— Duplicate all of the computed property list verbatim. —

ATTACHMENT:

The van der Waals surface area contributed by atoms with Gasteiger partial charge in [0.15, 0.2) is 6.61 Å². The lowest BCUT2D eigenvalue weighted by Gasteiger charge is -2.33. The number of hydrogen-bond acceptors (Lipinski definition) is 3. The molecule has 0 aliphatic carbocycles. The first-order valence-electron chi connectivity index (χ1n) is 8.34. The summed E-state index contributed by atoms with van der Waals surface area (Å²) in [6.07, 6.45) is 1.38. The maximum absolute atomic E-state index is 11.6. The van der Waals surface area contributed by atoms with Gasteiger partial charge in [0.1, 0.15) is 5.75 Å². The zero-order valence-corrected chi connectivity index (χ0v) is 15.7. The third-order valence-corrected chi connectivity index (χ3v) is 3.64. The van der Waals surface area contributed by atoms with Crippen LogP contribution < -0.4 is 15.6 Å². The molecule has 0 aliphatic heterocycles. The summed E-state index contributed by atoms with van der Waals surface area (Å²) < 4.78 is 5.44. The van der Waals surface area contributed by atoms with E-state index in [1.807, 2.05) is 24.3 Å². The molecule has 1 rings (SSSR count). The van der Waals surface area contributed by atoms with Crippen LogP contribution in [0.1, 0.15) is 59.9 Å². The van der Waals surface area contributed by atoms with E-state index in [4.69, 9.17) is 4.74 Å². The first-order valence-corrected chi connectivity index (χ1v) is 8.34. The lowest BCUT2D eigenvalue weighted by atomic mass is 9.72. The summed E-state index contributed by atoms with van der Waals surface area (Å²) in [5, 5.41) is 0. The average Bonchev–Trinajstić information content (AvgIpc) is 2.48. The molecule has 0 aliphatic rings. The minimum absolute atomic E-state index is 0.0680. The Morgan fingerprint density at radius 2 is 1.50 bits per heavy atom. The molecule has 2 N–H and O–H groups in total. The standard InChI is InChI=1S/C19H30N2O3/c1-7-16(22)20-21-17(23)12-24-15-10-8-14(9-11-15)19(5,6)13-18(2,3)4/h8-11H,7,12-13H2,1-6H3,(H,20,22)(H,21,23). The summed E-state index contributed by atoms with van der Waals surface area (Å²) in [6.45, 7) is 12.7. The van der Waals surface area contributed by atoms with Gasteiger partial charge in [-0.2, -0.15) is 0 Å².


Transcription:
The van der Waals surface area contributed by atoms with Gasteiger partial charge in [0.15, 0.2) is 6.61 Å². The lowest BCUT2D eigenvalue weighted by Gasteiger charge is -2.33. The number of hydrogen-bond acceptors (Lipinski definition) is 3. The molecule has 0 aliphatic carbocycles. The first-order valence-electron chi connectivity index (χ1n) is 8.34. The summed E-state index contributed by atoms with van der Waals surface area (Å²) in [6.07, 6.45) is 1.38. The maximum absolute atomic E-state index is 11.6. The van der Waals surface area contributed by atoms with Gasteiger partial charge in [0.1, 0.15) is 5.75 Å². The zero-order valence-corrected chi connectivity index (χ0v) is 15.7. The third-order valence-corrected chi connectivity index (χ3v) is 3.64. The van der Waals surface area contributed by atoms with Crippen LogP contribution < -0.4 is 15.6 Å². The molecule has 0 aliphatic heterocycles. The summed E-state index contributed by atoms with van der Waals surface area (Å²) < 4.78 is 5.44. The van der Waals surface area contributed by atoms with E-state index in [1.807, 2.05) is 24.3 Å². The molecule has 1 rings (SSSR count). The van der Waals surface area contributed by atoms with Crippen LogP contribution in [0.1, 0.15) is 59.9 Å². The van der Waals surface area contributed by atoms with E-state index in [4.69, 9.17) is 4.74 Å². The first-order valence-corrected chi connectivity index (χ1v) is 8.34. The lowest BCUT2D eigenvalue weighted by atomic mass is 9.72. The summed E-state index contributed by atoms with van der Waals surface area (Å²) in [5, 5.41) is 0. The average Bonchev–Trinajstić information content (AvgIpc) is 2.48. The molecule has 0 aliphatic rings. The minimum absolute atomic E-state index is 0.0680. The Morgan fingerprint density at radius 2 is 1.50 bits per heavy atom. The molecule has 2 N–H and O–H groups in total. The standard InChI is InChI=1S/C19H30N2O3/c1-7-16(22)20-21-17(23)12-24-15-10-8-14(9-11-15)19(5,6)13-18(2,3)4/h8-11H,7,12-13H2,1-6H3,(H,20,22)(H,21,23). The summed E-state index contributed by atoms with van der Waals surface area (Å²) in [6.45, 7) is 12.7. The van der Waals surface area contributed by atoms with Gasteiger partial charge in [-0.2, -0.15) is 0 Å².